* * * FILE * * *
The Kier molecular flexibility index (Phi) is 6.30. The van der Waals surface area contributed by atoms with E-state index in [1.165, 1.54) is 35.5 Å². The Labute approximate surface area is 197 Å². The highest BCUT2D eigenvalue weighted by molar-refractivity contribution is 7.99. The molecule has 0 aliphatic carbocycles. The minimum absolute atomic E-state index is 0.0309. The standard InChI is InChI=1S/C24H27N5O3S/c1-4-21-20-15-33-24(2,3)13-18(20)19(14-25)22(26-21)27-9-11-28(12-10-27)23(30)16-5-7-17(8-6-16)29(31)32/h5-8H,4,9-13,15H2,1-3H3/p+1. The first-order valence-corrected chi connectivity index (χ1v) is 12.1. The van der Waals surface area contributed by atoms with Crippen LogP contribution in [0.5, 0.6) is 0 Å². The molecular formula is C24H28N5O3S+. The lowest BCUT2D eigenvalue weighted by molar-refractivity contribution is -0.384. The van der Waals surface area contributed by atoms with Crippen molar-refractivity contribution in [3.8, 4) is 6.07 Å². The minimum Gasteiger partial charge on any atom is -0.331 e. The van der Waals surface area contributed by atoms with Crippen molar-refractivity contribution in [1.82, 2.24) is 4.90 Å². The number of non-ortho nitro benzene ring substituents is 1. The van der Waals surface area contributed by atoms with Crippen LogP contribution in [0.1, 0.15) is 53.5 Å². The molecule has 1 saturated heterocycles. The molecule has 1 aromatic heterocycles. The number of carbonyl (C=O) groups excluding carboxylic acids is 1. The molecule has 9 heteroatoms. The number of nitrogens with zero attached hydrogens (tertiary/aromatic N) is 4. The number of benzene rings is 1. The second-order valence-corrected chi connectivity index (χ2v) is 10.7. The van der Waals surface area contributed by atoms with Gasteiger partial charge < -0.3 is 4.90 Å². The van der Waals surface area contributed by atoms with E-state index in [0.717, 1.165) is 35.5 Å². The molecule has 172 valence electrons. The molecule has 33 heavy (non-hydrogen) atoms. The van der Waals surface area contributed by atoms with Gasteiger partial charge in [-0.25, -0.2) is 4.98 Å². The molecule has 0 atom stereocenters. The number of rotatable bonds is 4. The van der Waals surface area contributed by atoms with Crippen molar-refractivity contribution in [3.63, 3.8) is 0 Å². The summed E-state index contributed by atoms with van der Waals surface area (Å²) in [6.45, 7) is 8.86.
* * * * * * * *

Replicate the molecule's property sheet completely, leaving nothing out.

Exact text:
The Kier molecular flexibility index (Phi) is 6.30. The van der Waals surface area contributed by atoms with E-state index in [1.165, 1.54) is 35.5 Å². The Labute approximate surface area is 197 Å². The highest BCUT2D eigenvalue weighted by molar-refractivity contribution is 7.99. The molecule has 0 aliphatic carbocycles. The minimum absolute atomic E-state index is 0.0309. The standard InChI is InChI=1S/C24H27N5O3S/c1-4-21-20-15-33-24(2,3)13-18(20)19(14-25)22(26-21)27-9-11-28(12-10-27)23(30)16-5-7-17(8-6-16)29(31)32/h5-8H,4,9-13,15H2,1-3H3/p+1. The first-order valence-corrected chi connectivity index (χ1v) is 12.1. The van der Waals surface area contributed by atoms with Crippen LogP contribution in [0.5, 0.6) is 0 Å². The molecular formula is C24H28N5O3S+. The lowest BCUT2D eigenvalue weighted by molar-refractivity contribution is -0.384. The van der Waals surface area contributed by atoms with Crippen molar-refractivity contribution in [3.8, 4) is 6.07 Å². The minimum Gasteiger partial charge on any atom is -0.331 e. The van der Waals surface area contributed by atoms with Crippen molar-refractivity contribution in [1.82, 2.24) is 4.90 Å². The number of non-ortho nitro benzene ring substituents is 1. The van der Waals surface area contributed by atoms with Crippen LogP contribution in [0.1, 0.15) is 53.5 Å². The molecule has 1 saturated heterocycles. The molecule has 1 aromatic heterocycles. The number of carbonyl (C=O) groups excluding carboxylic acids is 1. The molecule has 9 heteroatoms. The number of nitrogens with zero attached hydrogens (tertiary/aromatic N) is 4. The number of benzene rings is 1. The second-order valence-corrected chi connectivity index (χ2v) is 10.7. The van der Waals surface area contributed by atoms with Gasteiger partial charge < -0.3 is 4.90 Å². The van der Waals surface area contributed by atoms with E-state index in [0.717, 1.165) is 35.5 Å². The molecule has 172 valence electrons. The molecule has 33 heavy (non-hydrogen) atoms. The van der Waals surface area contributed by atoms with Gasteiger partial charge in [-0.25, -0.2) is 4.98 Å². The molecule has 0 atom stereocenters. The number of rotatable bonds is 4. The van der Waals surface area contributed by atoms with Crippen molar-refractivity contribution in [3.63, 3.8) is 0 Å². The summed E-state index contributed by atoms with van der Waals surface area (Å²) in [6.45, 7) is 8.86.